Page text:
02 May 2013
A new wave of attacks targeting Apache servers running on Linux has been spotted in the wild.
The culprit, a piece of malware known as Linux/Cdorked.A, sneaks onto the host machine and modifies the HTTP daemon binary file, then allocates shared memory where it stores configuration files. It then tries to open a reverse connection shell to be used later by its masters to push commands to the compromised server.
Depending on commands, regular users of sites hosted on the infected servers are redirected to malicious pages rigged with the notorious Blackhole exploit kit. The redirect usually takes place only once per IP, so the same user visiting different pages will not get redirected twice.
“The compromised binary doesn’t change anything in the site in terms of utilization or how the sites looks, however on some random requests (once per day per IP address) instead of just displaying the content, it also adds a malicious redirect. That causes the browser to load content from what seems to be random domains,” reads the advisory posted on the Sucuri blog.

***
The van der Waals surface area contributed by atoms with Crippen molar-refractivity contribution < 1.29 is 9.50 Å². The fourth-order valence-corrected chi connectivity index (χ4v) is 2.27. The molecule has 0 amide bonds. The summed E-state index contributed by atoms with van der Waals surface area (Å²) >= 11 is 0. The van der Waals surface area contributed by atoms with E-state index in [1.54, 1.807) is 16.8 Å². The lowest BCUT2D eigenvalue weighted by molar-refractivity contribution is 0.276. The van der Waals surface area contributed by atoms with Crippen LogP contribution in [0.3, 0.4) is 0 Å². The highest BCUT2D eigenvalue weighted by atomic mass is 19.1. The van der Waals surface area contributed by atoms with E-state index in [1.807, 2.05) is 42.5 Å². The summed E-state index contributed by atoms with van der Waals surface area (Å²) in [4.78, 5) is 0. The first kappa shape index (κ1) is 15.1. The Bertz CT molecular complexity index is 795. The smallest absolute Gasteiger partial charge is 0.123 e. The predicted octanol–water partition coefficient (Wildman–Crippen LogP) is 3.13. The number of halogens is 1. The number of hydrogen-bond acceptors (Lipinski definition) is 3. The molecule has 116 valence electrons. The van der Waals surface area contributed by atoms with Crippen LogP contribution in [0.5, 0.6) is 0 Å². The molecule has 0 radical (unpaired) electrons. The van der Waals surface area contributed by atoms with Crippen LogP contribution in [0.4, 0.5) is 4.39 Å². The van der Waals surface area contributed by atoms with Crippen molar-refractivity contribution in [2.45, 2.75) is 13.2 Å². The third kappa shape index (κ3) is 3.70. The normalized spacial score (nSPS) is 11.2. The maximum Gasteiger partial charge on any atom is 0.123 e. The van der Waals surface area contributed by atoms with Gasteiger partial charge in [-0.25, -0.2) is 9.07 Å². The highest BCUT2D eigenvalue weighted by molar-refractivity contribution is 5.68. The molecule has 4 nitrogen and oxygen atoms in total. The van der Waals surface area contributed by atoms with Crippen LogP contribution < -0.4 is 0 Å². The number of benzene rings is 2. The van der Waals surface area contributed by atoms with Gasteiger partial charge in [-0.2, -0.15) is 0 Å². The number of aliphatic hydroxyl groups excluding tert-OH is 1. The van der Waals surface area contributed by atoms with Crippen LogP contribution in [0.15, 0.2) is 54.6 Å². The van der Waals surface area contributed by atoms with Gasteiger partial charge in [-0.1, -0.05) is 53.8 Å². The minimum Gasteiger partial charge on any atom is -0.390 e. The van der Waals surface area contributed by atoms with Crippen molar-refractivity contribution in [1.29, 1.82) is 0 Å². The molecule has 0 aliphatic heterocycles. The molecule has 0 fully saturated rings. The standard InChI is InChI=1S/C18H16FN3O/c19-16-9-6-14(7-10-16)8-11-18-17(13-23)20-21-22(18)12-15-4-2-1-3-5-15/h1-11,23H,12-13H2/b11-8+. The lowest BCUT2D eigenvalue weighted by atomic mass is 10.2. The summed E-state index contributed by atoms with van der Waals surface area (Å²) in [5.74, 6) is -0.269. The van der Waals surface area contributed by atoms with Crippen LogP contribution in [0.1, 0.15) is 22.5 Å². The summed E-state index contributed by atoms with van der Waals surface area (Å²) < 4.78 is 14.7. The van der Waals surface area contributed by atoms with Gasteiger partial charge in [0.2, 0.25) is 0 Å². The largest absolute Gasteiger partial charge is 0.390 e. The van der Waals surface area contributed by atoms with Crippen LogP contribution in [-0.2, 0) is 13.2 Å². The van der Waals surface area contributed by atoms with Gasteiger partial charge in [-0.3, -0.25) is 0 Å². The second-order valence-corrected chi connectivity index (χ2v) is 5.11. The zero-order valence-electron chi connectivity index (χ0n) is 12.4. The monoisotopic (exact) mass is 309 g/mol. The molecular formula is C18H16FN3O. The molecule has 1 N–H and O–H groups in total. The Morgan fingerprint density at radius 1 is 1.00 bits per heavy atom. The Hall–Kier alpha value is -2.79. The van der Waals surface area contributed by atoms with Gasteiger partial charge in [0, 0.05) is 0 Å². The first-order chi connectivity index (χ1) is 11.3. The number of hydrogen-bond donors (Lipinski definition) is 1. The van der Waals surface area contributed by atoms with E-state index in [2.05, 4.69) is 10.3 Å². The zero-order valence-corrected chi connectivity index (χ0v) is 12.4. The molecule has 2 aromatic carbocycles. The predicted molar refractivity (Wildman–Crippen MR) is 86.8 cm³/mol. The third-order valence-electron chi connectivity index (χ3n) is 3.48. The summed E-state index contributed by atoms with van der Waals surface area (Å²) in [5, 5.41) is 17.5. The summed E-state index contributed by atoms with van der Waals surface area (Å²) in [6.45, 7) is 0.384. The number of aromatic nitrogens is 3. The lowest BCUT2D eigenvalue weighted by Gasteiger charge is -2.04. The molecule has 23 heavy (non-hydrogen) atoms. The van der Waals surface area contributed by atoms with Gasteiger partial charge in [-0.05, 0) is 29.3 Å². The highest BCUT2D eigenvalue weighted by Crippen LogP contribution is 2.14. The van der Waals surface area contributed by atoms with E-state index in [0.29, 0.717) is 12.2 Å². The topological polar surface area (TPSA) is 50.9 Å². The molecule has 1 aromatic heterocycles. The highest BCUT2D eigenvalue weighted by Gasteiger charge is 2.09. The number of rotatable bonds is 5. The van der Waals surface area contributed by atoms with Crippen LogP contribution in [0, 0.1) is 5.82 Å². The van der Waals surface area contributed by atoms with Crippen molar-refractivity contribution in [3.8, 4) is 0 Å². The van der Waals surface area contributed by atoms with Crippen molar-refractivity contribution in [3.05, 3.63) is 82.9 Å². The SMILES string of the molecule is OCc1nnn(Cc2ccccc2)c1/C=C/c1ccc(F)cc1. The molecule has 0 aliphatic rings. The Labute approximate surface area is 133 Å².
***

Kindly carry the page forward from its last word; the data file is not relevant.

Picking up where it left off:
This highly sophisticated backdoor takes all precautions not to be detected: it encrypts traffic between the server and the command and control center to prevent traffic analysis, and it runs mostly in memory to deter forensic analysis.